- Hurricane Fiona becomes a Category 3.
- Officials warn that Fiona’s damage to Puerto Rico could exceed that of previous hurricanes.
- The National Guard has rescued more than 900 people in Puerto Rico.
Tuesday, September 20, is the fifth anniversary of the catastrophic day that Hurricane Maria made landfall in 2017. Some of those who lived through the tragedy of that moment say that the destruction of the floods from Fiona could be even more serious, according to CNN.
Hurricane Fiona headed toward the Turks and Caicos Islands on Tuesday as a Category 3 hurricane, prompting the government to impose a curfew after causing “catastrophic damage” in Puerto Rico and the Dominican Republic, according to AP.
Fiona wreaks havoc on her journey
Forecasters said Fiona was expected to pass near Grand Turk, the British territory’s capital island, on Tuesday morning. “Storms are unpredictable,” Prime Minister Washington Misick said in a statement from London, where he was attending Queen Elizabeth II’s funeral. “Therefore, you must take every precaution to ensure safety,” he added.
Early Tuesday, Fiona was centered 20 miles (30 kilometers) southeast of Grand Turk Island. It had maximum sustained winds of 115 mph (185 kph) and was moving north-northwest at 10 mph (17 kph).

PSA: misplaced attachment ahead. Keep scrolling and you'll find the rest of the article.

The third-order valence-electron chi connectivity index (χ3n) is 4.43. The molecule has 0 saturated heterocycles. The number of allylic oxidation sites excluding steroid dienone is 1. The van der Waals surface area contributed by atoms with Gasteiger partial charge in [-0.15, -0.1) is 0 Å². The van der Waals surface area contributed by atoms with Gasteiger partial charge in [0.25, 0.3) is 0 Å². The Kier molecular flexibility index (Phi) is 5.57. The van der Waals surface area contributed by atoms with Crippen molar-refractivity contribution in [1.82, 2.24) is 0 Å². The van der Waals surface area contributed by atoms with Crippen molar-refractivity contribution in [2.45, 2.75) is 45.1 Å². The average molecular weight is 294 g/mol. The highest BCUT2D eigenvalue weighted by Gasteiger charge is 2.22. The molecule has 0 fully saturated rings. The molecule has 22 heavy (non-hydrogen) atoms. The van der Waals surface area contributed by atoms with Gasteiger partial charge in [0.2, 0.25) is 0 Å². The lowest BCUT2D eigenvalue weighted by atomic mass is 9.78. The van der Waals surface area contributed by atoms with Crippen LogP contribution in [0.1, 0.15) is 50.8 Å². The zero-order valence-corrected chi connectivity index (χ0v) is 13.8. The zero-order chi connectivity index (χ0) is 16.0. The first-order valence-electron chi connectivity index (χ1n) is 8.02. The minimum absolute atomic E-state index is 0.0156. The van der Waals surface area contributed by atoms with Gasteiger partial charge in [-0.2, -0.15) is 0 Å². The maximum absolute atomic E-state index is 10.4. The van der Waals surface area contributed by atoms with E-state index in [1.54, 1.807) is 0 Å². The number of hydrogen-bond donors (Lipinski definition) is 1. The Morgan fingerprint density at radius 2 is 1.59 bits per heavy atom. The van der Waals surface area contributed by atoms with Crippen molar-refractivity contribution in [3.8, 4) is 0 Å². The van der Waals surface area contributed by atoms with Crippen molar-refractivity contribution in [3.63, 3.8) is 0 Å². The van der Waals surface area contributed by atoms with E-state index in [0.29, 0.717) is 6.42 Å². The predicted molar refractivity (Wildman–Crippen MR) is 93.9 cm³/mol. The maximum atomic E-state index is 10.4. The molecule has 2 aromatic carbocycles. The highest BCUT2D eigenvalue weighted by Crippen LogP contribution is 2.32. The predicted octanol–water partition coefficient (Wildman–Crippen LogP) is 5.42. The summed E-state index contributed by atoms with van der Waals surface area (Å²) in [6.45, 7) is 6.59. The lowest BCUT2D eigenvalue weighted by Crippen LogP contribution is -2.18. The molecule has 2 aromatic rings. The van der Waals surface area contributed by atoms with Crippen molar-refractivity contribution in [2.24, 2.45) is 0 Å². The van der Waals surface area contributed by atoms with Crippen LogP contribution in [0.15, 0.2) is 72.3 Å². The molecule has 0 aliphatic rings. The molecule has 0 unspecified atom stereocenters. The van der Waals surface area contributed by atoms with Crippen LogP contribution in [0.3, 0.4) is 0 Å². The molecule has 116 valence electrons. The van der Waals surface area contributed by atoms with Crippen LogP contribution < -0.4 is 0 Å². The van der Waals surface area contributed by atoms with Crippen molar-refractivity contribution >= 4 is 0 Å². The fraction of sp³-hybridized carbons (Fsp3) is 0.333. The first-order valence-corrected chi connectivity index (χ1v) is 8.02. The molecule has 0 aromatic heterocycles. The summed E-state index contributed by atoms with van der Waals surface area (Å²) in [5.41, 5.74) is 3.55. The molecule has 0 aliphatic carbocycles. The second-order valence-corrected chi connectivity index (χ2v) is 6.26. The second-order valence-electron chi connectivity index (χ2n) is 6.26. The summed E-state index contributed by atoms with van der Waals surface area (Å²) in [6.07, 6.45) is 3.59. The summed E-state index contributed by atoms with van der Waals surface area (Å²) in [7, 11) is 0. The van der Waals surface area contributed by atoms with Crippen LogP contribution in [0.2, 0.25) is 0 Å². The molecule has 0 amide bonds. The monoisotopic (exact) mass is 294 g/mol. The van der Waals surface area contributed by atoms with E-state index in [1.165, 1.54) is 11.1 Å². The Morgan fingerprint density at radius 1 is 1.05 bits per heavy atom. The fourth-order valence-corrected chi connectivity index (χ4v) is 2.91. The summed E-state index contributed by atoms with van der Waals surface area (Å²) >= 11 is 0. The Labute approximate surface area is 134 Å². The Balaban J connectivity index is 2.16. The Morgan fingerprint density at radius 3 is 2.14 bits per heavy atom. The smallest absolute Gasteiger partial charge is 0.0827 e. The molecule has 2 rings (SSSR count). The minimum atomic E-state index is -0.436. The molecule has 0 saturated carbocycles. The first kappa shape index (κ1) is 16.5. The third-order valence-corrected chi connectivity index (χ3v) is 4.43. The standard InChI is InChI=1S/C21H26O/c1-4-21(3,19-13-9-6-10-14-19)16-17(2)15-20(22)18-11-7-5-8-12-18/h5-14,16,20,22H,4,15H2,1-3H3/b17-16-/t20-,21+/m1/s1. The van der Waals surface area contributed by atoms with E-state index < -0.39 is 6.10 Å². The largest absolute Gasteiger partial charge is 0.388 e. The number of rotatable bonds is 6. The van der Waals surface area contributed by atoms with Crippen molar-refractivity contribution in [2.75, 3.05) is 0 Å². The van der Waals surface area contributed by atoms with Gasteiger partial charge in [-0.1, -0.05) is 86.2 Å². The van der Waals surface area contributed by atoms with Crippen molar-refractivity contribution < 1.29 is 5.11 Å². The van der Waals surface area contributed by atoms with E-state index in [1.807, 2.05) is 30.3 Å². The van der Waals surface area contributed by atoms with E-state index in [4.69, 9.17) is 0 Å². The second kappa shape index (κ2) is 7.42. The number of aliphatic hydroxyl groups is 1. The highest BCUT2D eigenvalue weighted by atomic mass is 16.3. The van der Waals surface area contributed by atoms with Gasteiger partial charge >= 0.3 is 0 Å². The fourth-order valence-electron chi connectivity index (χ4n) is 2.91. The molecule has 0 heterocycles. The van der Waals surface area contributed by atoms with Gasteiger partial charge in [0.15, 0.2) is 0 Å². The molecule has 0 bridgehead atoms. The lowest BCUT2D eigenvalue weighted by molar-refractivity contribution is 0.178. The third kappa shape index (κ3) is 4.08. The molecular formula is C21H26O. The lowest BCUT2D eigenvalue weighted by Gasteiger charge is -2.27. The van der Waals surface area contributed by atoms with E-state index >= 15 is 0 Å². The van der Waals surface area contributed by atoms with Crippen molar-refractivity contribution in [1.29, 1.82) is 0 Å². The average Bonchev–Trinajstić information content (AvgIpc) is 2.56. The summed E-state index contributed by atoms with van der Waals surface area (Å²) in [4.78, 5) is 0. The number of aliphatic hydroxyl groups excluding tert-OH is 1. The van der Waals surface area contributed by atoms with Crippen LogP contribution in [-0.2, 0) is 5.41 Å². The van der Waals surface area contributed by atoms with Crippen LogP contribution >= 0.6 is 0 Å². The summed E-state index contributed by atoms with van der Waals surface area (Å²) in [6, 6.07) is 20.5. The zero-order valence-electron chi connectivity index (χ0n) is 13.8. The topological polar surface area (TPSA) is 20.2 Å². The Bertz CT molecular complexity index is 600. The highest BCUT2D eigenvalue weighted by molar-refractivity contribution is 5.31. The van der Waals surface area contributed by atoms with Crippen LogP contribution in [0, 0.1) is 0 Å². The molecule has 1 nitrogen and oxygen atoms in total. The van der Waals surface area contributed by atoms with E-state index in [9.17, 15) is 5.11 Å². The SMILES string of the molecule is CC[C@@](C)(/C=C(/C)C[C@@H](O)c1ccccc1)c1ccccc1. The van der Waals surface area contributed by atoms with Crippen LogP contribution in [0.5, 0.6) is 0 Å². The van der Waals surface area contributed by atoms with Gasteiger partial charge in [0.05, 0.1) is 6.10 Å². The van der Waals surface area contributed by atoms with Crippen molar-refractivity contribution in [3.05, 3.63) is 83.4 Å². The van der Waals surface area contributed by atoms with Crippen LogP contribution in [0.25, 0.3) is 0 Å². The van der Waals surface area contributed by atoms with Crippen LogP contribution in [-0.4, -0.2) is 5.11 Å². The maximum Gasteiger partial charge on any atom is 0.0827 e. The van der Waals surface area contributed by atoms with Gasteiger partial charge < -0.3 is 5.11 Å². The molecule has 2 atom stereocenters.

Fiona continues to whip Puerto Rico
The intensifying hurricane continued to dump heavy rain on the Dominican Republic and Puerto Rico, where a 58-year-old man died after police said he was swept away by a river in the central mountain town of Comerio. Another death was associated with the blackout. A 70-year-old man was burned to death when he tried to fill a generator with gasoline while it was running, according to authorities.
The National Guard has rescued more than 900 people as water continued to engulf towns in eastern and southern Puerto Rico, with up to 30 inches (76 centimeters) of rain expected in some spots. Several landslides were also reported.
Thousands of people without electricity
Fiona’s impact was most devastating for Puerto Rico because it has yet to recover from Hurricane Maria, which killed nearly 3,000 people and destroyed the power grid in 2017. Five years later, more than 3,000 homes in the island still have blue tarps as a roof.
Authorities said at least 1,300 people and about 250 pets remained in shelters around the island. Fiona cut power when it hit the southwestern tip of Puerto Rico on Sunday, the anniversary of Hurricane Hugo, which hit the island in 1989 as a Category 3 storm.